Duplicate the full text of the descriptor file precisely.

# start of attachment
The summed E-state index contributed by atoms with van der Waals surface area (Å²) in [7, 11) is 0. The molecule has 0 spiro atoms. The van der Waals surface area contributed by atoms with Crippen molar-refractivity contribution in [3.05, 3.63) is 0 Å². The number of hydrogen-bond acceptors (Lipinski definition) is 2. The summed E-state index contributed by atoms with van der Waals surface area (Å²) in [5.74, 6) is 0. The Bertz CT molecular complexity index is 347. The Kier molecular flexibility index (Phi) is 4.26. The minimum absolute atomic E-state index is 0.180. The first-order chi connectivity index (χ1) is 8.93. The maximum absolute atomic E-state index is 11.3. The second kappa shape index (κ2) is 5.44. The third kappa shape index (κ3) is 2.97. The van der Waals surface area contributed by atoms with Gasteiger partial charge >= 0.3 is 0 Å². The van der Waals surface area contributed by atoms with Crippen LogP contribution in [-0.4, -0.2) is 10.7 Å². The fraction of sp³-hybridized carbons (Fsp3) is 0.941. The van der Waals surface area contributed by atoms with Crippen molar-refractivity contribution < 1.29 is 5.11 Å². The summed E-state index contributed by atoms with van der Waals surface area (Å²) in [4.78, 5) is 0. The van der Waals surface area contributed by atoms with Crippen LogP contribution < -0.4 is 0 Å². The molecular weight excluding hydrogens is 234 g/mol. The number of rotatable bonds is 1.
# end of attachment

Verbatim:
The summed E-state index contributed by atoms with van der Waals surface area (Å²) in [7, 11) is 0. The molecule has 0 spiro atoms. The van der Waals surface area contributed by atoms with Crippen molar-refractivity contribution in [3.05, 3.63) is 0 Å². The number of hydrogen-bond acceptors (Lipinski definition) is 2. The summed E-state index contributed by atoms with van der Waals surface area (Å²) in [5.74, 6) is 0. The Bertz CT molecular complexity index is 347. The Kier molecular flexibility index (Phi) is 4.26. The minimum absolute atomic E-state index is 0.180. The first-order chi connectivity index (χ1) is 8.93. The maximum absolute atomic E-state index is 11.3. The second kappa shape index (κ2) is 5.44. The third kappa shape index (κ3) is 2.97. The van der Waals surface area contributed by atoms with Gasteiger partial charge >= 0.3 is 0 Å². The van der Waals surface area contributed by atoms with Crippen LogP contribution in [-0.4, -0.2) is 10.7 Å². The fraction of sp³-hybridized carbons (Fsp3) is 0.941. The van der Waals surface area contributed by atoms with Crippen molar-refractivity contribution < 1.29 is 5.11 Å². The summed E-state index contributed by atoms with van der Waals surface area (Å²) in [4.78, 5) is 0. The van der Waals surface area contributed by atoms with Crippen LogP contribution < -0.4 is 0 Å². The molecular weight excluding hydrogens is 234 g/mol. The number of rotatable bonds is 1.